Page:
“I wouldn’t wish dengue on my enemies,” said Kiran Akif. News of a dengue outbreak earlier this month brought back memories of her illness from the potentially fatal, mosquito-borne disease in October last year. The 43-year-old administrator of a private school in Lahore, spoke with concern as she thought of the devastation dengue could wreak in parts of Pakistan that are still inundated with floodwater.
“The fact that thousands upon thousands of displaced people in our country are sleeping under the open sky, near huge swathes of stagnant water, is frightening,” Akif said.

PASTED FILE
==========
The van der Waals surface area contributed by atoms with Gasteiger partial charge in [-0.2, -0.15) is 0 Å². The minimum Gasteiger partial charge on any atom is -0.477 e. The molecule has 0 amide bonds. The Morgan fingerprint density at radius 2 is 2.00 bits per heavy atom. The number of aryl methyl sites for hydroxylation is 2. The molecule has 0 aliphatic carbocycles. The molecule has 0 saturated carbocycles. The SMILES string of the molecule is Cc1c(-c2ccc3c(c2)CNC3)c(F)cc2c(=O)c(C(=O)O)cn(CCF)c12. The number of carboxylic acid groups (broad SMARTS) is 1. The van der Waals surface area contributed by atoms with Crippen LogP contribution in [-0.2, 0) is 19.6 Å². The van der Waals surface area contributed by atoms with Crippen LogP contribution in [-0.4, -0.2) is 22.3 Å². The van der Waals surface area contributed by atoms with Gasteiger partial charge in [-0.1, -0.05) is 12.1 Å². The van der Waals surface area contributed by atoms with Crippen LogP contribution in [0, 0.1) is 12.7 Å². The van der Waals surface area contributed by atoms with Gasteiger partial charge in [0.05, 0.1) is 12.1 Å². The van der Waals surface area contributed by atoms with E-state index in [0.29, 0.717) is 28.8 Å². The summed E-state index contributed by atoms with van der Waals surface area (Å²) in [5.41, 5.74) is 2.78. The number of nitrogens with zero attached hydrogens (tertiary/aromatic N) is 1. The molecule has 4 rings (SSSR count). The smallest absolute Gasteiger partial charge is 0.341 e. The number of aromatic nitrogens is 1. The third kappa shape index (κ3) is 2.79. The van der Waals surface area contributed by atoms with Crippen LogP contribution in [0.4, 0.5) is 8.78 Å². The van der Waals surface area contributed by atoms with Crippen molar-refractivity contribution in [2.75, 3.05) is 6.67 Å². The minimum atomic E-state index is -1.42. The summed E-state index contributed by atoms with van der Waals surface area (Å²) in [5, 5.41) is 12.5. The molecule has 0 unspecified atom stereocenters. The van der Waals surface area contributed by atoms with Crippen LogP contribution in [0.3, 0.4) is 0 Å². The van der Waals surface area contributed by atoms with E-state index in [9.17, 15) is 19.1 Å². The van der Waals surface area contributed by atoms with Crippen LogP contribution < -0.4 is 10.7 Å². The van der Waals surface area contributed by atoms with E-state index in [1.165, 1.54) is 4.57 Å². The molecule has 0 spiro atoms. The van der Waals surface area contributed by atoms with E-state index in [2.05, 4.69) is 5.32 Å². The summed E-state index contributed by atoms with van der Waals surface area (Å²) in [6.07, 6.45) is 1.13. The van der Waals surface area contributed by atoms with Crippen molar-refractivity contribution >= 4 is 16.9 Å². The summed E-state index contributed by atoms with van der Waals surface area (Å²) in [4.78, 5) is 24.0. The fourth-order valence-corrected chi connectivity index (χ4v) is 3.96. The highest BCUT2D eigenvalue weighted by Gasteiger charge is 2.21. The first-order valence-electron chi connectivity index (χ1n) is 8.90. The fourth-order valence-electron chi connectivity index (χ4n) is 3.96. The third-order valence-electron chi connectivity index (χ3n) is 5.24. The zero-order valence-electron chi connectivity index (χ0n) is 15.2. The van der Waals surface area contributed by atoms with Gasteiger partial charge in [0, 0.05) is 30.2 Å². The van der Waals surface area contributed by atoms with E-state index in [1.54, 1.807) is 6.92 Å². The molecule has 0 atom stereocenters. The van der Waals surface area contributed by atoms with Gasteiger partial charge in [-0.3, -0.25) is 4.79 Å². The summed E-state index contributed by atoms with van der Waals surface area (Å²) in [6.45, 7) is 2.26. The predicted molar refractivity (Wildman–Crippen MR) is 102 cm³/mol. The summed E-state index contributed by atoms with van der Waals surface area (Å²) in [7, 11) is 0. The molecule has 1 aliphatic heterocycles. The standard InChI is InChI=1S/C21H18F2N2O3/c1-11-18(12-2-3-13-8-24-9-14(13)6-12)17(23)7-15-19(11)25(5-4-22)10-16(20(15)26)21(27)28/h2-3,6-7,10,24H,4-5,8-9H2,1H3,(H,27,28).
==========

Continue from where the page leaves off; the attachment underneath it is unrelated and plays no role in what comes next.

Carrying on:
The worst floods over a decade have displaced more than 33 million people in Pakistan since mid-June. Over 1,500 people have been killed and more than 12,800 injured, according to the National Disaster Management Authority.
The southern provinces of Sindh and Balochistan were the worst affected by flooding. Both experienced the wettest August on record, receiving seven and eight times their usual monthly rainfall, respectively. A study released last week said that climate change could have increased the most intense rainfall by 50%.
The deluge left behind large areas of standing water: in August, 37% of cropland in Sindh was inundated, according to the United Nations’ Food and Agriculture Organization. In Khyber Pakhtunkhwa, 16% of cropland was affected; 15% in Balochistan;…